Opec extends 1.8m barrel daily cut in oil production
Cartel agrees to prolong curbs on supply for another nine months
A TV camera is seen inside the headquarters of the Organization of the Petroleum Exporting Countries (Opec) in Vienna, Austria. Photograph: Reuters
Opec will extend its production cuts into 2018, as the oil cartel and its allies attempt to end a three year supply glut that has hammered crude prices.
The cartel has agreed to prolong supply curbs for another nine months during a ministerial meeting on Thursday in Vienna, two Opec delegates familiar with the discussions said.
The agreement, which is expected to be ratified later today by Russia and other producers outside Opec, will see the 1.8 million barrel a day accord first agreed in late November extended to March 2018.
Ahead of the gathering in Vienna, Saudi Arabia’s powerful energy minister Khalid al Falih said it was “high likely” Opec and producers outside the cartel will roll over the November deal.
The kingdom has allied with Russia in vowing to rebalance the market after the halving of oil prices since 2014 decimated the budgets of oil-dependent producers and upended the global energy industry.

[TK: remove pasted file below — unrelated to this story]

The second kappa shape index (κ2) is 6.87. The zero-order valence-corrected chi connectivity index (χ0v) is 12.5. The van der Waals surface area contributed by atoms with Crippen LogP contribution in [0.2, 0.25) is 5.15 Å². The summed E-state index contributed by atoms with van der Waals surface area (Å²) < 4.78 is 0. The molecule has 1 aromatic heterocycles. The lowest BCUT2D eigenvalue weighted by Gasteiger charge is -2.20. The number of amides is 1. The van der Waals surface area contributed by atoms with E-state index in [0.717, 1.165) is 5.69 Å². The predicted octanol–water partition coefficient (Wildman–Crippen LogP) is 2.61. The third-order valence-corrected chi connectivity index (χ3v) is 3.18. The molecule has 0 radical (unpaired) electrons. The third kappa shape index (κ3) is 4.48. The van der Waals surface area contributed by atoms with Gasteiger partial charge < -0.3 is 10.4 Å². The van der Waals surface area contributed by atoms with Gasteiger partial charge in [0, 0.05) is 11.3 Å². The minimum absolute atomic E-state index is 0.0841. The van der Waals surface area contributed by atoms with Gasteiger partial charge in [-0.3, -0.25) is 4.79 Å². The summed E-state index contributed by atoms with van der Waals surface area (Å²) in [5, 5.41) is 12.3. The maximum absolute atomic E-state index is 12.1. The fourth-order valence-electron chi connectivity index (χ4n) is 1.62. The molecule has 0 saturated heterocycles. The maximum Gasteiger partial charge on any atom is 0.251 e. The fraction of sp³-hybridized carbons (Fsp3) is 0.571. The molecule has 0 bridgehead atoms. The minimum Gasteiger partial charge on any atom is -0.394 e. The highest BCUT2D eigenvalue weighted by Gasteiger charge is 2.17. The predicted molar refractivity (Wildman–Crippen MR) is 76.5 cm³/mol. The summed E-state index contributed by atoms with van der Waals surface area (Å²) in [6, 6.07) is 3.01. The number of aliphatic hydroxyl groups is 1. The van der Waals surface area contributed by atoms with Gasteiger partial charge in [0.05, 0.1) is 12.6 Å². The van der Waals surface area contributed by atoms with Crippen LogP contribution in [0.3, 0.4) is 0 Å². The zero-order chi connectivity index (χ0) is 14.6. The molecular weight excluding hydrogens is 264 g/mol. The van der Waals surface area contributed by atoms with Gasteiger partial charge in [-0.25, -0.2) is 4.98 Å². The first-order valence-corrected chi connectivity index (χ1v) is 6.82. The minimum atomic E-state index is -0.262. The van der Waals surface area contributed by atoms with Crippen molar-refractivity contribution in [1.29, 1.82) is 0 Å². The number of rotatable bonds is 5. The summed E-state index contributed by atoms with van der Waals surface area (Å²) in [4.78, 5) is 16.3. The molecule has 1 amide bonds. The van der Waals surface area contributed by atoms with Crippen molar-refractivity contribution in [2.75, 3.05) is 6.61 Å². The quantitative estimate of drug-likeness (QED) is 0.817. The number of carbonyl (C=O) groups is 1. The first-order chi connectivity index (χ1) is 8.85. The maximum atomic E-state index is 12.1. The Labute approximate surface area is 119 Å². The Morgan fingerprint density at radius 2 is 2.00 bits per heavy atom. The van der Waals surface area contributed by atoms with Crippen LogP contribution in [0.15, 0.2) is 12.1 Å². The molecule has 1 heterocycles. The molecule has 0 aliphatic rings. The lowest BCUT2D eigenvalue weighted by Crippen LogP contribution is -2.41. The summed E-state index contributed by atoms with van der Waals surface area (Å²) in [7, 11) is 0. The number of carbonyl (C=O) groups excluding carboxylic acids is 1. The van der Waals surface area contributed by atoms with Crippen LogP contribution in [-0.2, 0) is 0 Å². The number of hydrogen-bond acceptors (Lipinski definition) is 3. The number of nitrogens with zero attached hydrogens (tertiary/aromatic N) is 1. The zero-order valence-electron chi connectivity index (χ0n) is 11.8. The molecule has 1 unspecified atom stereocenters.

“We have said we will do whatever is necessary,” Mr Falih said before the meeting, adding that existing production curbs would, given time, prove “more than sufficient”.
Brent, the global oil marker, was down 58 US cents at $53.37 a barrel, partly on disappointment the cuts had not been increased in size or extended for even longer.
Saudi Arabia and Russia have spent the past week garnering broad-based support to extend the cut.
“Although Opec hasn’t achieved its stated aim of a global glut of oil inventories back to normal levels – thanks mainly to a resurgent US shale oil industry which has taken up much of the slack in the reduced Opec output – revenues have improved,” said Darragh Crowley, energy trader with Bord Gáis Energy.
“Despite the production limit,the International Energy Agency has calculated that the cartel earned almost $75million extra per day in the first quarter of this year compared with the last quarter of 2016.” – Copyright The Financial Times Limited 2017